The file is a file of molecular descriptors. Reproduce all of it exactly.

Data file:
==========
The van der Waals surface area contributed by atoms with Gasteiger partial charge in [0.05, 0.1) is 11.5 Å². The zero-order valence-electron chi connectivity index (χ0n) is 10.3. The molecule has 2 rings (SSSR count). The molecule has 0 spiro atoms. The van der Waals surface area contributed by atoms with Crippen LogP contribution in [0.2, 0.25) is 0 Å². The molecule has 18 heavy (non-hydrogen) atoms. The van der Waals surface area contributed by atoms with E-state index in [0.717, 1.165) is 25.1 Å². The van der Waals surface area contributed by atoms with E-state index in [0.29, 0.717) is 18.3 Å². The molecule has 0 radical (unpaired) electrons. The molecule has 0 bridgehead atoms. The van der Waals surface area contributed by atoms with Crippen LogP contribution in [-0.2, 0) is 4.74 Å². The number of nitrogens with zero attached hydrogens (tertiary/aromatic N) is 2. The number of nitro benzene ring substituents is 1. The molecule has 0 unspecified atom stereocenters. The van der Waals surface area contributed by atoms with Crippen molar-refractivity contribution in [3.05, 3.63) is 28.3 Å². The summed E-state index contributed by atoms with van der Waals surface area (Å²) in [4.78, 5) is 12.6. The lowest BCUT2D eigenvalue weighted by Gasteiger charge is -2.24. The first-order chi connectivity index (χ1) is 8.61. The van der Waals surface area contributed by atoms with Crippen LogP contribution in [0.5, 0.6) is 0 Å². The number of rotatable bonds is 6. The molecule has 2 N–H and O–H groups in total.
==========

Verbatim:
The van der Waals surface area contributed by atoms with Gasteiger partial charge in [0.05, 0.1) is 11.5 Å². The zero-order valence-electron chi connectivity index (χ0n) is 10.3. The molecule has 2 rings (SSSR count). The molecule has 0 spiro atoms. The van der Waals surface area contributed by atoms with Crippen LogP contribution in [0.2, 0.25) is 0 Å². The molecule has 18 heavy (non-hydrogen) atoms. The van der Waals surface area contributed by atoms with E-state index in [0.717, 1.165) is 25.1 Å². The van der Waals surface area contributed by atoms with E-state index in [0.29, 0.717) is 18.3 Å². The molecule has 0 radical (unpaired) electrons. The molecule has 0 bridgehead atoms. The van der Waals surface area contributed by atoms with Crippen LogP contribution in [-0.2, 0) is 4.74 Å². The number of nitrogens with zero attached hydrogens (tertiary/aromatic N) is 2. The number of nitro benzene ring substituents is 1. The molecule has 0 unspecified atom stereocenters. The van der Waals surface area contributed by atoms with Crippen molar-refractivity contribution in [3.05, 3.63) is 28.3 Å². The summed E-state index contributed by atoms with van der Waals surface area (Å²) in [4.78, 5) is 12.6. The lowest BCUT2D eigenvalue weighted by Gasteiger charge is -2.24. The first-order chi connectivity index (χ1) is 8.61. The van der Waals surface area contributed by atoms with Crippen LogP contribution in [0.5, 0.6) is 0 Å². The number of rotatable bonds is 6. The molecule has 2 N–H and O–H groups in total.